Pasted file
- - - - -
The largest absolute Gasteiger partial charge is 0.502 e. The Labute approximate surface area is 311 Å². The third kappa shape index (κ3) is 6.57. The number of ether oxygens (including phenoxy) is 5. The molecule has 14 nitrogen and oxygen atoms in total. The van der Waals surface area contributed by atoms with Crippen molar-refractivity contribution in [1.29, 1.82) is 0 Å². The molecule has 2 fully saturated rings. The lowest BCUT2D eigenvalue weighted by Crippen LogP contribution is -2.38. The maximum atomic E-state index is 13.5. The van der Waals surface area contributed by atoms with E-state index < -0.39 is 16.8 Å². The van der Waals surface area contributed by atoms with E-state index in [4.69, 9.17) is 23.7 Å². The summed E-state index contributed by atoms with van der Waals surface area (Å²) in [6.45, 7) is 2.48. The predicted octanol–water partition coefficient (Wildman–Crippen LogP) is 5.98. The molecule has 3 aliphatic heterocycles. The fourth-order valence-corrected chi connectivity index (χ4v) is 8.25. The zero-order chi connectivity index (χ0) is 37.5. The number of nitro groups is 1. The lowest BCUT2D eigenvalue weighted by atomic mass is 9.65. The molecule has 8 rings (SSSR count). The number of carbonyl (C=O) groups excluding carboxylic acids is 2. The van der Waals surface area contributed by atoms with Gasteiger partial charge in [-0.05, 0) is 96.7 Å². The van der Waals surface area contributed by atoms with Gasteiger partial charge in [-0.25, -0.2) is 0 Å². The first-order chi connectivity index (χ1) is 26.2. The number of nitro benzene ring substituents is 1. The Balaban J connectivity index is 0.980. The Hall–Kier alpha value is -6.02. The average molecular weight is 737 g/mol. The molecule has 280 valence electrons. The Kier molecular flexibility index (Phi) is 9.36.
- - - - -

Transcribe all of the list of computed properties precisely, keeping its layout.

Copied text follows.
The largest absolute Gasteiger partial charge is 0.502 e. The Labute approximate surface area is 311 Å². The third kappa shape index (κ3) is 6.57. The number of ether oxygens (including phenoxy) is 5. The molecule has 14 nitrogen and oxygen atoms in total. The van der Waals surface area contributed by atoms with Crippen molar-refractivity contribution in [1.29, 1.82) is 0 Å². The molecule has 2 fully saturated rings. The lowest BCUT2D eigenvalue weighted by Crippen LogP contribution is -2.38. The maximum atomic E-state index is 13.5. The van der Waals surface area contributed by atoms with E-state index < -0.39 is 16.8 Å². The van der Waals surface area contributed by atoms with E-state index in [4.69, 9.17) is 23.7 Å². The summed E-state index contributed by atoms with van der Waals surface area (Å²) in [6.45, 7) is 2.48. The predicted octanol–water partition coefficient (Wildman–Crippen LogP) is 5.98. The molecule has 3 aliphatic heterocycles. The fourth-order valence-corrected chi connectivity index (χ4v) is 8.25. The zero-order chi connectivity index (χ0) is 37.5. The number of nitro groups is 1. The lowest BCUT2D eigenvalue weighted by atomic mass is 9.65. The molecule has 8 rings (SSSR count). The number of carbonyl (C=O) groups excluding carboxylic acids is 2. The van der Waals surface area contributed by atoms with Gasteiger partial charge in [-0.05, 0) is 96.7 Å². The van der Waals surface area contributed by atoms with Gasteiger partial charge in [-0.25, -0.2) is 0 Å². The first-order chi connectivity index (χ1) is 26.2. The number of nitro benzene ring substituents is 1. The Balaban J connectivity index is 0.980. The Hall–Kier alpha value is -6.02. The average molecular weight is 737 g/mol. The molecule has 280 valence electrons. The Kier molecular flexibility index (Phi) is 9.36.